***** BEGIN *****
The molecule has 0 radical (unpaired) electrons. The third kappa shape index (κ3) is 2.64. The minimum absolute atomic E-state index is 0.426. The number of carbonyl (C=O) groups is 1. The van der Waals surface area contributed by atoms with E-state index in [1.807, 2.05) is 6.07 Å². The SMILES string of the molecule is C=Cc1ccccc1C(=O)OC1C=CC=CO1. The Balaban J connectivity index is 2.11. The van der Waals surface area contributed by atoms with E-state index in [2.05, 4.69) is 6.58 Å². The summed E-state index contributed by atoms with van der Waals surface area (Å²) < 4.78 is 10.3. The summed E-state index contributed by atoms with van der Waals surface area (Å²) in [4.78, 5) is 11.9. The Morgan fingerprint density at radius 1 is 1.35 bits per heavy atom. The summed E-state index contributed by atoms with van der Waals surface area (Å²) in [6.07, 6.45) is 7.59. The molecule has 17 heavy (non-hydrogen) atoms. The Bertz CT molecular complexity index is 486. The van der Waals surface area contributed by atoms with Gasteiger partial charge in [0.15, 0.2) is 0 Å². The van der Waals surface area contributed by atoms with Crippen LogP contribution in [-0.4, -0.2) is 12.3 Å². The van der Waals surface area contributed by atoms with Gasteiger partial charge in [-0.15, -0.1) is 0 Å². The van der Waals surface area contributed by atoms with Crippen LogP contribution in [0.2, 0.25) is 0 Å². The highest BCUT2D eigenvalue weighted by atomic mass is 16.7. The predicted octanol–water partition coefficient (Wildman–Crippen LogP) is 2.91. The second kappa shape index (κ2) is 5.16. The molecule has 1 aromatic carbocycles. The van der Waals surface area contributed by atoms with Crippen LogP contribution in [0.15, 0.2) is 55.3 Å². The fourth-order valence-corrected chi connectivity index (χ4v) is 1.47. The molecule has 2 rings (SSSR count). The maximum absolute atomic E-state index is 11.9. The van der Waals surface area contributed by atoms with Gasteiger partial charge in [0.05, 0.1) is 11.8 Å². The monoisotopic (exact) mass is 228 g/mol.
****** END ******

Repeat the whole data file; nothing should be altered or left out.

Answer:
The molecule has 0 radical (unpaired) electrons. The third kappa shape index (κ3) is 2.64. The minimum absolute atomic E-state index is 0.426. The number of carbonyl (C=O) groups is 1. The van der Waals surface area contributed by atoms with E-state index in [1.807, 2.05) is 6.07 Å². The SMILES string of the molecule is C=Cc1ccccc1C(=O)OC1C=CC=CO1. The Balaban J connectivity index is 2.11. The van der Waals surface area contributed by atoms with E-state index in [2.05, 4.69) is 6.58 Å². The summed E-state index contributed by atoms with van der Waals surface area (Å²) < 4.78 is 10.3. The summed E-state index contributed by atoms with van der Waals surface area (Å²) in [4.78, 5) is 11.9. The Morgan fingerprint density at radius 1 is 1.35 bits per heavy atom. The summed E-state index contributed by atoms with van der Waals surface area (Å²) in [6.07, 6.45) is 7.59. The molecule has 17 heavy (non-hydrogen) atoms. The Bertz CT molecular complexity index is 486. The van der Waals surface area contributed by atoms with Gasteiger partial charge in [0.15, 0.2) is 0 Å². The van der Waals surface area contributed by atoms with Crippen LogP contribution in [-0.4, -0.2) is 12.3 Å². The van der Waals surface area contributed by atoms with Gasteiger partial charge in [-0.15, -0.1) is 0 Å². The van der Waals surface area contributed by atoms with Crippen LogP contribution in [0.2, 0.25) is 0 Å². The highest BCUT2D eigenvalue weighted by atomic mass is 16.7. The predicted octanol–water partition coefficient (Wildman–Crippen LogP) is 2.91. The second kappa shape index (κ2) is 5.16. The molecule has 1 aromatic carbocycles. The van der Waals surface area contributed by atoms with Crippen LogP contribution in [0.15, 0.2) is 55.3 Å². The fourth-order valence-corrected chi connectivity index (χ4v) is 1.47. The molecule has 2 rings (SSSR count). The maximum absolute atomic E-state index is 11.9. The van der Waals surface area contributed by atoms with Gasteiger partial charge in [0.05, 0.1) is 11.8 Å². The monoisotopic (exact) mass is 228 g/mol.